Renovations are a great time for homeowners to invest in measures to mitigate or prevent water damage. For a relatively small investment, homeowners can significantly reduce their exposure to loss.

“One of the best things a homeowner can do is add a backwater valve on to the main water line coming into their home to prevent water and sewer backups,” said Magnusson. “Sump pumps are also very effective, and a renovation is a great time to consider adding a back-up power system for the sump pump so that it’s able to run during a power outage. Water sensors with an automatic shut-off valve device are also important because they can detect and mitigate abnormal flows of water coming into the home.” 

On the exterior of the property, Magnusson stressed the importance of landscaping and ensuring there is proper sloping and drainage for water to flow away from the home. He also suggested that homeowners use rain barrels to collect roof runoff and conserve water, and that they consider porous surfaces when paving areas.

Building materials can also have a significant impact on a home’s exposure to weather or climate change risk. First and foremost, it’s important for homeowners and brokers to understand the risks that properties are exposed to now and in the future, and to remember that the frequency and severity of catastrophic weather events are on the rise.

Some areas of the country are more exposed to certain risks than others. In British Columbia, Magnusson suggested homeowners consider an earthquake retrofit to reduce the impact of a quake. People living in Alberta and on the Prairies need to consider hail.

“If you’re in an area that’s prone to hail, you can use class 4 rated impact resistant shingles, which are more resilient to hail damage and often more wind-resistant. They cost about the same as traditional asphalt shingles, they’re readily available, and the installation process is the same,” said Magnusson.

“Likewise, homeowners should consider using materials like fibre cement board instead of vinyl because it’s more able to withstand hail damage and also more fire resistant because it doesn’t burn or melt like vinyl does. In addition to being more resistant to weather, these materials require less maintenance, increase curb appeal, and add value to the home. It’s a win-win.”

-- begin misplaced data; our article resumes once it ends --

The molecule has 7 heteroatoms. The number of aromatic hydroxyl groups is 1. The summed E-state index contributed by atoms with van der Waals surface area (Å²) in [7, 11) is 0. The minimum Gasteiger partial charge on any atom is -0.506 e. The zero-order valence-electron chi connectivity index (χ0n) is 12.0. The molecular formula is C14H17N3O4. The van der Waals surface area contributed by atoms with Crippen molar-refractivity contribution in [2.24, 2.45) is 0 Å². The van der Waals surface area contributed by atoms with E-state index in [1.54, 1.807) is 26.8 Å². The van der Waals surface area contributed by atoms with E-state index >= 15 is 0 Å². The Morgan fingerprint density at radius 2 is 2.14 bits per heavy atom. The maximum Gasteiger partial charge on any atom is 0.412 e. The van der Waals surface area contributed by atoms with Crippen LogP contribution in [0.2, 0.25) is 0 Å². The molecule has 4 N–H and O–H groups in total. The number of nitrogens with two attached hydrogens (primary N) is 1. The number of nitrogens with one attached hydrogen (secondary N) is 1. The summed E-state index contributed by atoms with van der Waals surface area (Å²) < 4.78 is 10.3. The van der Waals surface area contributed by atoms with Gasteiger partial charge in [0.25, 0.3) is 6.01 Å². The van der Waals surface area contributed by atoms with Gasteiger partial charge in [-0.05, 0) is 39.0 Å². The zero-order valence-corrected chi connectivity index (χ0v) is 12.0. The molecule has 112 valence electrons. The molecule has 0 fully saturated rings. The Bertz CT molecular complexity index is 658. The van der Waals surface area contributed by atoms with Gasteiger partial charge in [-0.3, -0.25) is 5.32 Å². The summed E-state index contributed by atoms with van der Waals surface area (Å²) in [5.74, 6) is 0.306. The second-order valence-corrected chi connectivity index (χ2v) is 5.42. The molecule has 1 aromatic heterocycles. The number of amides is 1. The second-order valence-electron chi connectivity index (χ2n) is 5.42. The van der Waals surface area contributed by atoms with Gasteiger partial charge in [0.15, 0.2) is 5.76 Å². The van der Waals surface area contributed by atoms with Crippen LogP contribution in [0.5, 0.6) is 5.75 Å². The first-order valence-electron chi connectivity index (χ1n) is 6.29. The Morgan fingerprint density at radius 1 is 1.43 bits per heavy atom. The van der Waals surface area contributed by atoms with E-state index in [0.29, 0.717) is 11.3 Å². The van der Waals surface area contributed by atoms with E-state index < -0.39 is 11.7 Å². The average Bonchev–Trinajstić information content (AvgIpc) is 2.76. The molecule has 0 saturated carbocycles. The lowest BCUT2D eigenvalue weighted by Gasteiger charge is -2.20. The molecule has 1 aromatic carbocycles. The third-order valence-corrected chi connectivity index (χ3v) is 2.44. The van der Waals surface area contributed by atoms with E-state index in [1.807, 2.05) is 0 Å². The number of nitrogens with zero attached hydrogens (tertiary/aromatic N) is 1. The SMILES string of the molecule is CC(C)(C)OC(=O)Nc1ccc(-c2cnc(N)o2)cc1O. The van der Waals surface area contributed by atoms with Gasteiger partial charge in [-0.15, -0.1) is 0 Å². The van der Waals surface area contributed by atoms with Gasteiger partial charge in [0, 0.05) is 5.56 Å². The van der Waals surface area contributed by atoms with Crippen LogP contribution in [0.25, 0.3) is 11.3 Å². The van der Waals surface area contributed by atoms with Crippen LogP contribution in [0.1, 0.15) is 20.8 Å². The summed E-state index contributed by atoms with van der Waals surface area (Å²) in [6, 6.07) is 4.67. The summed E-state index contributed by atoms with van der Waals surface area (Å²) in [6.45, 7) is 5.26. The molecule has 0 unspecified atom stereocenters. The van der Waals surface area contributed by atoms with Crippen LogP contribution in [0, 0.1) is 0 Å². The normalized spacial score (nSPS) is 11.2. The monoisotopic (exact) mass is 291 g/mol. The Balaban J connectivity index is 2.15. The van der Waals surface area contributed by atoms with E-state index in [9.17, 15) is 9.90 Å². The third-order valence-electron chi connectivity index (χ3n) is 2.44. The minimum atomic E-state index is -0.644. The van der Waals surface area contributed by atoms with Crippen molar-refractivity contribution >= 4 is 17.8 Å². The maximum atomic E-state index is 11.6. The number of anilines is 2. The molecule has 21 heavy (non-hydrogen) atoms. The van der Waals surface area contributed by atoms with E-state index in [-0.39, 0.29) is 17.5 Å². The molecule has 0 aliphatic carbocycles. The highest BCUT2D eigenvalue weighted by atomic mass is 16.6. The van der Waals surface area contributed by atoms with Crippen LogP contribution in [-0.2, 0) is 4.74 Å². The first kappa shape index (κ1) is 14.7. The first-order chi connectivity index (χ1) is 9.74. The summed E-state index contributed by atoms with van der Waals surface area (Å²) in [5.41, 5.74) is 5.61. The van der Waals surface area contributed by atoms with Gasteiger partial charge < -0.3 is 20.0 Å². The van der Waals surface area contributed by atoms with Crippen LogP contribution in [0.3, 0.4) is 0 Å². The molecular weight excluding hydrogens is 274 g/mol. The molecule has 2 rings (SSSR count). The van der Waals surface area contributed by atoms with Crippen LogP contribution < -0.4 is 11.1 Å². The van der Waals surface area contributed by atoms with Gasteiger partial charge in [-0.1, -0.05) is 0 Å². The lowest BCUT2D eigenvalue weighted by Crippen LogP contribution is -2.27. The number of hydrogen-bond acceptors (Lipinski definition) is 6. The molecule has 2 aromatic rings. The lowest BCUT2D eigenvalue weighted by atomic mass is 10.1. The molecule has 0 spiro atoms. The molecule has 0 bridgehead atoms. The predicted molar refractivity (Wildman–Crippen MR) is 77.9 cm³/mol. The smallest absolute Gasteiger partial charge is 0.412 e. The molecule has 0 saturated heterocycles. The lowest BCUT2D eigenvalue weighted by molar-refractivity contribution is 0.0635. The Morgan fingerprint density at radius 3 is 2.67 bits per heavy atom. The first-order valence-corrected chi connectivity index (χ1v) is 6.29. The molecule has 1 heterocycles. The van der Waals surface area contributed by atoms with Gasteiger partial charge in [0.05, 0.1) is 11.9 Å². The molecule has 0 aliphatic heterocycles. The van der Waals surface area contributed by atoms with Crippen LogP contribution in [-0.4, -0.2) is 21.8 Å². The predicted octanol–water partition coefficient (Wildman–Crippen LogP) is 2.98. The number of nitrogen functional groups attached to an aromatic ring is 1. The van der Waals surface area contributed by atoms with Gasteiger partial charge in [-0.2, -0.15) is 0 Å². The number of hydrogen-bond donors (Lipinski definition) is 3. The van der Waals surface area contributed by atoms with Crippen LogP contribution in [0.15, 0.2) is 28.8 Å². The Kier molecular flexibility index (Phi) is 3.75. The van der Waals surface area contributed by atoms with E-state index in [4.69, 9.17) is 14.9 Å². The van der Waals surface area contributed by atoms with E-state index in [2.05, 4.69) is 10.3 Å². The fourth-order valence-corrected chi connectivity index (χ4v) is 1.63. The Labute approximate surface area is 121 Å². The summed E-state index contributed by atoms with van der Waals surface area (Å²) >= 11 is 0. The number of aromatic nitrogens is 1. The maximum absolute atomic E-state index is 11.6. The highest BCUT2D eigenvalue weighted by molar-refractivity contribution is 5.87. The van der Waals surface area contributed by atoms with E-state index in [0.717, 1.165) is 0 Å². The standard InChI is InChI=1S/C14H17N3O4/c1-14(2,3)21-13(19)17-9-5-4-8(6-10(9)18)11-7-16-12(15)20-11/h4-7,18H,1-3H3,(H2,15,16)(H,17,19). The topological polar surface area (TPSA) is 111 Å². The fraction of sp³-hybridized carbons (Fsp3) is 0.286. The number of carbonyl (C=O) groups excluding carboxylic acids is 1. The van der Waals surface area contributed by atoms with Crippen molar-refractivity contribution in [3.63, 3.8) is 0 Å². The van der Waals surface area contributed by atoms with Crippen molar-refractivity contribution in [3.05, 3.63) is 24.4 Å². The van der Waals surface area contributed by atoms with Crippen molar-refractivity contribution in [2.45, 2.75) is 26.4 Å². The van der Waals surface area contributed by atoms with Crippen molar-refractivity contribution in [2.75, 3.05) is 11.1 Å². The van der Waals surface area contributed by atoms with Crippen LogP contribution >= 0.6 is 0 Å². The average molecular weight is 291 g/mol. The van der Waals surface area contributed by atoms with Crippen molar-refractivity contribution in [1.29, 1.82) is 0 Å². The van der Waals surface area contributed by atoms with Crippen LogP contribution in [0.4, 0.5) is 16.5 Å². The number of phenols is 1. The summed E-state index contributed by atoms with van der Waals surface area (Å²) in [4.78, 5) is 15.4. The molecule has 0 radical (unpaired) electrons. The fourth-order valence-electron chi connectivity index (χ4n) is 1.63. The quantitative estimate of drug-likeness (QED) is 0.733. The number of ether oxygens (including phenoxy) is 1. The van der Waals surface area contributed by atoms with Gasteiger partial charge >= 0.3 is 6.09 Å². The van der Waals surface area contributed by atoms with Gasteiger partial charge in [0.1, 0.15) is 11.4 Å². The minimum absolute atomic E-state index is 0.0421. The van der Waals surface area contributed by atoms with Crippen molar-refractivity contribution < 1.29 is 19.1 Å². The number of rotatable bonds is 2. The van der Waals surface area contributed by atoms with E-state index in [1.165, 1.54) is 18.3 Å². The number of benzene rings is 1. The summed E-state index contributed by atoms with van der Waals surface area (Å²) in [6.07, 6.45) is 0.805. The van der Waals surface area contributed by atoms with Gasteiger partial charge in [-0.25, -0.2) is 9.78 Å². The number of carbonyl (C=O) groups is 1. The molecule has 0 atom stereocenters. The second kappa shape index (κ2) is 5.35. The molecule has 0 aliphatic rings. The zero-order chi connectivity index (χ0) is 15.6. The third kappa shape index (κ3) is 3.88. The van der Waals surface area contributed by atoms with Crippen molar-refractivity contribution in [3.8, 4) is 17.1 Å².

Incentives for risk-averse renovations

While some insurance companies may reward policyholders for efforts made to reduce their exposure to loss, Magnusson cautioned against too much focus on discounts or cost-saving.

“I don’t think the primary motivation for risk mitigation efforts in a renovation should be an insurance discount,” he said. “It should be protection and peace of mind for the customer. That said, it’s not unusual for insurers to recognize loss mitigation and factor it into their pricing algorithm and it can even influence the amount of coverage they provide. Again, it comes back to brokers accurately disclosing all of the pertinent information to the insurer.”


There are many great resources that brokers can access and share with clients who are carrying out home renovations. Magnusson suggested brokers visit the Intact Centre for Climate Change Adaptation to gain practical resources to prevent and mitigate loss or damage from climate risks.